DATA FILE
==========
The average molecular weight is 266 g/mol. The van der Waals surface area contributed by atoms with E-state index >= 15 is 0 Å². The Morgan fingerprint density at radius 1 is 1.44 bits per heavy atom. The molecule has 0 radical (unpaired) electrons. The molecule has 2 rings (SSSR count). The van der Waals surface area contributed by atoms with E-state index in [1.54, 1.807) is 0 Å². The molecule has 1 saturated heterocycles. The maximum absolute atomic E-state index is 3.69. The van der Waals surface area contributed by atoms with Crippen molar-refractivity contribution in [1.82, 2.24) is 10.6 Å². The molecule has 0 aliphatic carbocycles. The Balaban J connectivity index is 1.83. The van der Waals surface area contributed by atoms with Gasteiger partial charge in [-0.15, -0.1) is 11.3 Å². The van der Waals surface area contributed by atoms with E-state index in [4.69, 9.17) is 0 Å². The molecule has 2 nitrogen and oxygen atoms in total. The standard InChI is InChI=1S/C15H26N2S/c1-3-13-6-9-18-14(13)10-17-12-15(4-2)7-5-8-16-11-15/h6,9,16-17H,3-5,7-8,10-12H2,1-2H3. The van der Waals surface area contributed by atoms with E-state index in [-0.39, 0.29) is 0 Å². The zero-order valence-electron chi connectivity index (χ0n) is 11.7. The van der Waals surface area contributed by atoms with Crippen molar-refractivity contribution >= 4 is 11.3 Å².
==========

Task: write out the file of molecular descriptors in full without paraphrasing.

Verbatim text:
The average molecular weight is 266 g/mol. The van der Waals surface area contributed by atoms with E-state index >= 15 is 0 Å². The Morgan fingerprint density at radius 1 is 1.44 bits per heavy atom. The molecule has 0 radical (unpaired) electrons. The molecule has 2 rings (SSSR count). The van der Waals surface area contributed by atoms with E-state index in [1.54, 1.807) is 0 Å². The molecule has 1 saturated heterocycles. The maximum absolute atomic E-state index is 3.69. The van der Waals surface area contributed by atoms with Crippen molar-refractivity contribution in [1.82, 2.24) is 10.6 Å². The molecule has 0 aliphatic carbocycles. The Balaban J connectivity index is 1.83. The van der Waals surface area contributed by atoms with Gasteiger partial charge in [-0.15, -0.1) is 11.3 Å². The van der Waals surface area contributed by atoms with E-state index in [4.69, 9.17) is 0 Å². The molecule has 2 nitrogen and oxygen atoms in total. The standard InChI is InChI=1S/C15H26N2S/c1-3-13-6-9-18-14(13)10-17-12-15(4-2)7-5-8-16-11-15/h6,9,16-17H,3-5,7-8,10-12H2,1-2H3. The van der Waals surface area contributed by atoms with E-state index in [-0.39, 0.29) is 0 Å². The zero-order valence-electron chi connectivity index (χ0n) is 11.7. The van der Waals surface area contributed by atoms with Crippen molar-refractivity contribution >= 4 is 11.3 Å².